Workplace Emotional Distress Claims
Article Date: Friday, December 17, 2010
Written By: Heather Adams
Although conflict in the workplace can lead to significant stress, courts are reluctant to intervene. Consequently, ordinary insults or garden variety rudeness are not actionable. Nonetheless, it is unlawful for a co-worker or employer to deliberately cause serious emotional harm to an employee. This article discusses how claims for emotional distress are treated when the conduct at issue occurs in the workplace.
The standard elements of the tort of intentional infliction of emotional distress (delineated below) are required whether the setting is the workplace or elsewhere. However, courts are reluctant to find liability when the conduct at issue occurs in the workplace, often noting that an employer must be able to criticize and discipline employees, and should be permitted to do so, within reason, even though many of these acts are unpleasant for the employee. Accordingly, at least one court has noted that "North Carolina courts have been particularly hesitant in finding intentional infliction of emotional distress claims actionable within an employment claim." Jackson v. Blue Dolphin Communications of N.C., LLC, 226 F. Supp. 2d 785, 794 (W.D.N.C. 2002).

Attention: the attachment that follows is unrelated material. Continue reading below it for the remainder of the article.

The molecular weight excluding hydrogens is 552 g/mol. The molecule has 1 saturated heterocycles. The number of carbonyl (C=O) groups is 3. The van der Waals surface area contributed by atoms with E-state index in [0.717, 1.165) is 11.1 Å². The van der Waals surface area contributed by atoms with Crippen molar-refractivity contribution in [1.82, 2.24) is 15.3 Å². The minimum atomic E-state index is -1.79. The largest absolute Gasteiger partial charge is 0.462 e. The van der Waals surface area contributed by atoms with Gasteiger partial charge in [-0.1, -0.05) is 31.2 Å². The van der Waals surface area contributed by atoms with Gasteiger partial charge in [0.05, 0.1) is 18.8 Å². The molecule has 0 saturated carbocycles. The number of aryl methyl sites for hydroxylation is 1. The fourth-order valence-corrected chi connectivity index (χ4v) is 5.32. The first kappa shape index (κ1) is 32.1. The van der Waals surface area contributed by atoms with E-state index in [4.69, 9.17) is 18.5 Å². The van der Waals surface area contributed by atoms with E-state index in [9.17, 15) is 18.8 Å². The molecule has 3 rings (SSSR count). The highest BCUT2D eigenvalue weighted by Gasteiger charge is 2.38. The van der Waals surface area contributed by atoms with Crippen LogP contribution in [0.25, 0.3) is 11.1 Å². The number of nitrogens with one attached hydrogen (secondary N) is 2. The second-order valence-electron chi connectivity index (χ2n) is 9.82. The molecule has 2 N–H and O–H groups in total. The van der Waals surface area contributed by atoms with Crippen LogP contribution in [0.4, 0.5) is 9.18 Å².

Nonetheless, these claims show up with some degree of frequency. In discrimination and wrongful discharge cases, an employee might argue that the same conduct that violated discrimination or wrongful discharge laws also caused emotional distress. The addition of an emotional distress claim may increase the amount of recoverable damages, which is often limited under federal and state discrimination and wrongful discharge laws.
To establish an IIED claim, a plaintiff must make a showing of extreme and outrageous conduct, "which is intended to cause and does cause" severe emotional distress. Dickens v. Puryear, 302 N.C. 437, 452, 276 S.E.2d 325, 335 (1981). Extreme and outrageous conduct is conduct "so outrageous in character, and so extreme in degree, as to go beyond all possible bounds of decency, and to be regarded as atrocious, and utterly intolerable in a civilized community." Hogan v. Forsyth Country Club Co., 79 N.C. App. 483, 493, 340 S.E.2d 116, 123 (1986) (citation omitted). "The liability clearly does not extend to mere insults, indignities, [and] threats." Wagoner v. Elkin City Sch. Bd. of Educ., 113 N.C. App. 579, 586, 440 S.E.2d 119, 123 (1994) (School board did not engage in extreme and outrageous conduct toward teacher when school official told her to throw away her education materials because she would never need them again, removed her from her teaching position to a different job away from other faculty members in a small room with high humidity and temperatures, and assigned her after-school and Saturday work hours).